100 Women 2016: Zoleka Mandela on her troubled past and battling cancer

(LIFESTYLPLUS)

Zoleka Mandela is the grand daughter of South Africa’s first Black President, Late Nelson Mandela and Winnie Mandela. Born in 1980, Zoleka who is one of the 2016, BBC 100 women, spoke about her life as an abused child and a cancer survivor in this brief interview  on BBC..Excerpt:

  On drug and alcohol abuse

zoleka_mandela_2

Zoleka

 

BBC: You’ve talked about your experience of being abused as a child, all those traumatic experiences of abuse that you went through as a child are probably what led you to be addicted to drugs, tell us about that…

ZM: I had a lot of self-blame and anger, more of it towards myself. My thing was its not just one person that’s doing this to me, it’s so many people. It’s wasn’t just men that were doing these things to me, it was women too and for so long. I had a lot of self-blame and for me I needed to find ways to feel better about myself. So it was easy for me to seek validation in things that I felt were making me feel better about myself. So very early on in my life, at the age of 9, I had my first drink, and by the age of 13, I was barely in eighth grade, I was really abusing drugs and alcohol as a means to escape because I didn’t want to have to deal with it all and I had remained so silent for so long. I only started talking to my family about it and sharing those experiences at the age of 21.

 On breast cancer

BBC: Now here we are in 2016 where you find yourself dealing with the effects of breast cancer and the treatment. What was your reaction first when you found out you were diagnosed and you lost your breasts at the age 32, and how are you coping with it?

ZM: I was diagnosed with luminal B cancer, in simpler terms – a form of breast cancer, however this one is slightly more aggressive than the previous one. I have been receiving chemotherapy for the past couple of weeks, up until about 5 weeks ago, because they can no longer now put the chemo into my body because of how toxic it is, so I am now awaiting the days in which I will be receiving radiation to kill off all the remaining cancer cells in my body now that I’ve had the surgery to remove the tumour in my chest where the cancer originated. So I’m still on my journey now with begin diagnosed with cancer for the second time, and I feel like this time around it’s much easier to deal because I feel like I’ve already won the battle. I’ve already won the fight. One of the things my specialist once said to me, and it was an eye opener to me, she said ‘what you need to do is focus on beating cancer in your head, and once you do that we can take care of the rest’. That has a lot to do with why I’m doing so much better now than I ever was, especially in comparison to being diagnosed the first time.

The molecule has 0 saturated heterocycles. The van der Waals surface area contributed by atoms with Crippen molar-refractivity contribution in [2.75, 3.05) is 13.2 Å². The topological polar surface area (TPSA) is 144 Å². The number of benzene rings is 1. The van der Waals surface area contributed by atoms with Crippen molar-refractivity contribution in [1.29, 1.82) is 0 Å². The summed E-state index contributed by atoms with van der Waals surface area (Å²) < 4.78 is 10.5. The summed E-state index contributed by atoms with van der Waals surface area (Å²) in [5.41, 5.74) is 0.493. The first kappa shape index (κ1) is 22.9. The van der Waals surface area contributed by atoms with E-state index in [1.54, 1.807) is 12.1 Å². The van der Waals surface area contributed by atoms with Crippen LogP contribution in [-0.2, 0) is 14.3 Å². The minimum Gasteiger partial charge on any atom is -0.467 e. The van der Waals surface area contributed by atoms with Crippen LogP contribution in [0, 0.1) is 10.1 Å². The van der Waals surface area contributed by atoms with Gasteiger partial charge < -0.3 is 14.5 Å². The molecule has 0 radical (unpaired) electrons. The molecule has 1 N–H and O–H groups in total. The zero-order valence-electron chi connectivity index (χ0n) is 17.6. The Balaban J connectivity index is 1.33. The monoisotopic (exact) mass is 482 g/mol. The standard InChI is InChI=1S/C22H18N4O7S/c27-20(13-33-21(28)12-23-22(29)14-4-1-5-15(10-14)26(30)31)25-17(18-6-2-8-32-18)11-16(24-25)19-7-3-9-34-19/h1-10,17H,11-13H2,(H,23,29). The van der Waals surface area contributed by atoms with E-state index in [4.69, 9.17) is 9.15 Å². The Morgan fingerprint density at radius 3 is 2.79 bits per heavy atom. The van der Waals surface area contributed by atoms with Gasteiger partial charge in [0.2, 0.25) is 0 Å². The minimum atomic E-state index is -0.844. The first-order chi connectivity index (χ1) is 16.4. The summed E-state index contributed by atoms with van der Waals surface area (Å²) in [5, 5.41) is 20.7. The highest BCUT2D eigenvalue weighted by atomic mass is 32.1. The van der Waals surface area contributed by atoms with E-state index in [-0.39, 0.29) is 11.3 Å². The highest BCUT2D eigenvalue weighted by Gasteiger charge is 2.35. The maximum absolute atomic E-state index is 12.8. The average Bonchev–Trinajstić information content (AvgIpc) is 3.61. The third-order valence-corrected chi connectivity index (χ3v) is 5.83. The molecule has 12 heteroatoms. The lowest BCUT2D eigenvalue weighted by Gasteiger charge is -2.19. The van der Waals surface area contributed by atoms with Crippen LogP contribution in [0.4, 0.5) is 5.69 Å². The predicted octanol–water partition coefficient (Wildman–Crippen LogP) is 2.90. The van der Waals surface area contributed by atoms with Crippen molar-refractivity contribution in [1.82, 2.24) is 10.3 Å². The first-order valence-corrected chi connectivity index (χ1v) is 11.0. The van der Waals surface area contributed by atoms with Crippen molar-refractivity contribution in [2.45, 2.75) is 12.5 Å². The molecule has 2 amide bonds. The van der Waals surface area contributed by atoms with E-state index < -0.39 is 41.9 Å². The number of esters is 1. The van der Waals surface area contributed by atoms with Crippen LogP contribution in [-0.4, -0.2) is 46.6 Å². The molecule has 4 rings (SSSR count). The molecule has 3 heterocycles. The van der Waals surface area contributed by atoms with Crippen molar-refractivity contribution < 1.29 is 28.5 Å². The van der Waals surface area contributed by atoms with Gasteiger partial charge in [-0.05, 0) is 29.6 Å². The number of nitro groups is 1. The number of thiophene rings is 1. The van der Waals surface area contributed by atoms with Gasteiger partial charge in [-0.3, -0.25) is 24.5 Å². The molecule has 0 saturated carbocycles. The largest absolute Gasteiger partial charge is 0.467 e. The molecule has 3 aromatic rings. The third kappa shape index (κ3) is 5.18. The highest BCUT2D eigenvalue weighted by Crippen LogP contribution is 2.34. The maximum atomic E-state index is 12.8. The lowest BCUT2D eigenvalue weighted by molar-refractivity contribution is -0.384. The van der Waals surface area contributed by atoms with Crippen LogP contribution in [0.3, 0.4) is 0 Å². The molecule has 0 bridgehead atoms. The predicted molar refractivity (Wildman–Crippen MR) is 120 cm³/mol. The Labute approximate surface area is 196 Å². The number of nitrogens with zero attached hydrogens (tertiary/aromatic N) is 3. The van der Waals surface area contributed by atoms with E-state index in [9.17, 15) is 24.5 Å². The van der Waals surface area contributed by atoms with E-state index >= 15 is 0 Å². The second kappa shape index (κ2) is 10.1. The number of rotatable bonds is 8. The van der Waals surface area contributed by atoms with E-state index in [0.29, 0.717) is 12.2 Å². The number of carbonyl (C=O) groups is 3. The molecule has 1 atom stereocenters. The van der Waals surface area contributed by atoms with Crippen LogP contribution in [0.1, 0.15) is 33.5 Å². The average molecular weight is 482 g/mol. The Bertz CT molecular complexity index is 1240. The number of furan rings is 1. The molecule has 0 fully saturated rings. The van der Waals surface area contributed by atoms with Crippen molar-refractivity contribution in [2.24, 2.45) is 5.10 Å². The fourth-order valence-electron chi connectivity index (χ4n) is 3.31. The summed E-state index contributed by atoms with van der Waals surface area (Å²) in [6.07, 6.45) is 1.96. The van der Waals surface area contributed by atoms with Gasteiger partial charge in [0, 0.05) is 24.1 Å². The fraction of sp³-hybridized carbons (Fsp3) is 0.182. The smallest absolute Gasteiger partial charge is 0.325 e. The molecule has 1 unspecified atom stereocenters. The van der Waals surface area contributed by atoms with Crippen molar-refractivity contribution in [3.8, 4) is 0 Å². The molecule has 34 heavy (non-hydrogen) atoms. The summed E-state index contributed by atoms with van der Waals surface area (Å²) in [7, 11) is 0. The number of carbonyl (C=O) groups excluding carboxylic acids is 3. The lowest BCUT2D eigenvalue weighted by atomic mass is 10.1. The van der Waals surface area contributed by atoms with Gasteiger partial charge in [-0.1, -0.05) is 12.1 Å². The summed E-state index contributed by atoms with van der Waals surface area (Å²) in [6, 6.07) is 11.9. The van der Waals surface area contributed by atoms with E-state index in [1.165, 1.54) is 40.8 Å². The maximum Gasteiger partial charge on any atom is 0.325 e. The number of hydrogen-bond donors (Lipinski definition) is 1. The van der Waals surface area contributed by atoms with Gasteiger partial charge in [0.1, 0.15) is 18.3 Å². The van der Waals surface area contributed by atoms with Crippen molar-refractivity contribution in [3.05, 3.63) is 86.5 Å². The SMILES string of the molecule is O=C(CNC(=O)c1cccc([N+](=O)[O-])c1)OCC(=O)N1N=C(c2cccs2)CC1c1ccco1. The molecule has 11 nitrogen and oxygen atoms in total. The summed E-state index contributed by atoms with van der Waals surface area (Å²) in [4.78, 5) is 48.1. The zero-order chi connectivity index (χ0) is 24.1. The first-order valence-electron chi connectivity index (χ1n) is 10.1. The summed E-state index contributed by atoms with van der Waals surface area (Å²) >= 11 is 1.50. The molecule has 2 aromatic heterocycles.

On her troubled past

BBC: Was it hard being a Mandela and being through that early situation?

ZM: It was, I’m not proud of the things that I put my family through, and one of the things that hurt me the most when my grandfather passed away was that fact that I didn’t make him proud when I could when he was alive. I spent so much time abusing the drugs and alcohol and choosing that over my family and my loved ones. I just hope that where he is with my daughter they are both looking down and saying ‘she’s gotten it right finally’. And the reason why I share so much about my experiences whether it’s cancer or with regards to drug addiction it’s to remind people that they can make better choices for themselves. You don’t have to go through everything I’ve gone through and then be the one that regrets it. You can make better choices in your life, I’ve made those mistakes, you guys have read them, you can make better choices for yourselves.

(culled: BBC)

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